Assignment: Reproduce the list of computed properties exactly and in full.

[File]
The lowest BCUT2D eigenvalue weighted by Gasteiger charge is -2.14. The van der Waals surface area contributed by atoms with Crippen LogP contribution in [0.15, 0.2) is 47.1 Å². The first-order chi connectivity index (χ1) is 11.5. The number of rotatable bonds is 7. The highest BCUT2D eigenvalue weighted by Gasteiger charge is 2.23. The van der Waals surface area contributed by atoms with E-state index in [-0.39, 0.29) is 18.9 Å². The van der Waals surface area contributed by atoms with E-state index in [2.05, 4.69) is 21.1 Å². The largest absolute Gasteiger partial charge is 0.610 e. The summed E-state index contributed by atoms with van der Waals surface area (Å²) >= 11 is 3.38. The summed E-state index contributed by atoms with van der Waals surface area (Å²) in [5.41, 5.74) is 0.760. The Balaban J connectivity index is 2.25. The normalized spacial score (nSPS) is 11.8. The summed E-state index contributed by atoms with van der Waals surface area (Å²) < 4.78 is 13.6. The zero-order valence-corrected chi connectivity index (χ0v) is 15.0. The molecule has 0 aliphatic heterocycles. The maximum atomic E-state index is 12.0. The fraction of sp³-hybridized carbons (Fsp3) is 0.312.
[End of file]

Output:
The lowest BCUT2D eigenvalue weighted by Gasteiger charge is -2.14. The van der Waals surface area contributed by atoms with Crippen LogP contribution in [0.15, 0.2) is 47.1 Å². The first-order chi connectivity index (χ1) is 11.5. The number of rotatable bonds is 7. The highest BCUT2D eigenvalue weighted by Gasteiger charge is 2.23. The van der Waals surface area contributed by atoms with E-state index in [-0.39, 0.29) is 18.9 Å². The van der Waals surface area contributed by atoms with E-state index in [2.05, 4.69) is 21.1 Å². The largest absolute Gasteiger partial charge is 0.610 e. The summed E-state index contributed by atoms with van der Waals surface area (Å²) >= 11 is 3.38. The summed E-state index contributed by atoms with van der Waals surface area (Å²) in [5.41, 5.74) is 0.760. The Balaban J connectivity index is 2.25. The normalized spacial score (nSPS) is 11.8. The summed E-state index contributed by atoms with van der Waals surface area (Å²) < 4.78 is 13.6. The zero-order valence-corrected chi connectivity index (χ0v) is 15.0. The molecule has 0 aliphatic heterocycles. The maximum atomic E-state index is 12.0. The fraction of sp³-hybridized carbons (Fsp3) is 0.312.